PPIUD and Anaemia Research: Updates from Bangladesh

PPIUD anaemia research

In Bangladesh, prevalence of anaemia among women of reproductive age has been reported as 39%, presenting a major public health issue (Bangladesh National Anaemia Profile, 2017). Some previous studies have shown that IUD users may experience heavier and longer menstruations and so face an increased risk of iron deficiency, however, research in this area is limited and no studies have previously been published on the risk of anaemia in postpartum IUD users. 

To further the evidence base, over the last 18 months FIGO and OGSB have been conducting some research to determine the impact of PPIUD insertion on anaemia levels across their 5 sites. 

The research has recruited 3,648 participants and has followed women up at 6 weeks, 6 months and 9 months to collect data on contraceptive use, breast-feeding practices, and iron supplementation, as well as general well-being. The primary outcome of interest was haemoglobin levels. 

As with most activities, data collection came to a halt on 22nd March due to the outbreak of COVID-19, at which point insufficient follow-up rates had been achieved to conduct robust statistical analysis.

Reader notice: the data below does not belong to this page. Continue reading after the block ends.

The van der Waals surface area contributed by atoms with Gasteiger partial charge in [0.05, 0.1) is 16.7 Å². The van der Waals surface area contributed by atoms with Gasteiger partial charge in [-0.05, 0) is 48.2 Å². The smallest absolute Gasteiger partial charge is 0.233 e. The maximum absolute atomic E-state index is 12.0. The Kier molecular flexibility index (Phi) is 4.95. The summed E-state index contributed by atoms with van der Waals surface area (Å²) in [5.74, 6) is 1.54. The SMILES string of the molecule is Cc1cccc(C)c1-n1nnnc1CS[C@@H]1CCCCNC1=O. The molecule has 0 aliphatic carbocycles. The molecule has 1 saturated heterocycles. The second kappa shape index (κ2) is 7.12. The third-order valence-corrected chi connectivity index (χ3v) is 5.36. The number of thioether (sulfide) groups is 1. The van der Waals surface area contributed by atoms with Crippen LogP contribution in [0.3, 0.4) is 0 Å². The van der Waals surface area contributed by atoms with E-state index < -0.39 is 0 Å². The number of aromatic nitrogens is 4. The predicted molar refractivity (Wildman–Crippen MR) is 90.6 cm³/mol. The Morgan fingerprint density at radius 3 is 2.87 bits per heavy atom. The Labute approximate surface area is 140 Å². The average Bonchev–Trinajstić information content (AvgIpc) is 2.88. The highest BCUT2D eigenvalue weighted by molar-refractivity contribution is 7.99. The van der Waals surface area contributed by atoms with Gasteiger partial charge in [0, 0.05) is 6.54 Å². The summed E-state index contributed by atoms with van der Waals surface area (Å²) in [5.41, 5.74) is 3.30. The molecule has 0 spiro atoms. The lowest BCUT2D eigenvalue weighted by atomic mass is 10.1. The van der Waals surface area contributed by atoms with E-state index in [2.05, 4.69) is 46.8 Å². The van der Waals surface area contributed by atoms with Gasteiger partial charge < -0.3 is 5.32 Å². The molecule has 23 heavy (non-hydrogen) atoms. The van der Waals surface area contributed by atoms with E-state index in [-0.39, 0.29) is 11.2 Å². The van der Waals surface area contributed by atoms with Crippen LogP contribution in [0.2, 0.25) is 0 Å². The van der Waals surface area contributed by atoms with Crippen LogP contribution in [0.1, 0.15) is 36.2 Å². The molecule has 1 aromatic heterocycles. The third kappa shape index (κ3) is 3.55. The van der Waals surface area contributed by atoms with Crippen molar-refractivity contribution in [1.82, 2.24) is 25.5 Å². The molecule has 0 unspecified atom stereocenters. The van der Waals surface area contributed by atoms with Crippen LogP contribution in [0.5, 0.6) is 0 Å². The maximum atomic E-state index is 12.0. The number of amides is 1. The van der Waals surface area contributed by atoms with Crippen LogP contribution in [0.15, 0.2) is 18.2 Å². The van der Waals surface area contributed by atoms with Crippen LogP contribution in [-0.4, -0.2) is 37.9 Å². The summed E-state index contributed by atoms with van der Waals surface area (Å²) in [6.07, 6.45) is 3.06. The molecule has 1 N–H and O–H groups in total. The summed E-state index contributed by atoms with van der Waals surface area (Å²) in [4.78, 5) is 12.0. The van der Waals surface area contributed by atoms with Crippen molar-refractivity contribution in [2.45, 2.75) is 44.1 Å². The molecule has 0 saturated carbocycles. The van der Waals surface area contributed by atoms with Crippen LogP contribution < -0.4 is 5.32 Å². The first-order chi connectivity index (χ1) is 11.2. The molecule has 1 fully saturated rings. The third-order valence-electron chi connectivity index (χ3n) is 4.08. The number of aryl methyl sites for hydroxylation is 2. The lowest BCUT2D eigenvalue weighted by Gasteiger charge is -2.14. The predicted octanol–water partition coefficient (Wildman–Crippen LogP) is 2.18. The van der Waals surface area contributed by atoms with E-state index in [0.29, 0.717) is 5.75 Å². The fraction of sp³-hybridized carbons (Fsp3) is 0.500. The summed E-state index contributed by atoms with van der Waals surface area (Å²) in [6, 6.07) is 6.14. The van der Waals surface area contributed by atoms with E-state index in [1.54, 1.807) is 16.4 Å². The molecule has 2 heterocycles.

We are pleased, however, to announce that the Bangladesh Medical Research Council has since approved a revision to the study design and extension, allowing us to recommence data collection through home visits. This extension will enable us to follow up women at 12 months postpartum, which is a clinically more relevant time point due to the increased time-period from discontinuing breast-feeding and return of menstruation.

Initial scoping began at the end of July and more than 200 women consented to receive a home visit for the research. Our teams have now re-deployed at all sites and data collection is well underway. 

Despite the challenges of the delay presented by COVID-19, we are excited to be able to complete this important work, the results of which will help determine whether PPIUD is a safe method for women at risk of anaemia.

Keep an eye on FIGO channels for the results of this research, which are anticipated by the end of this year.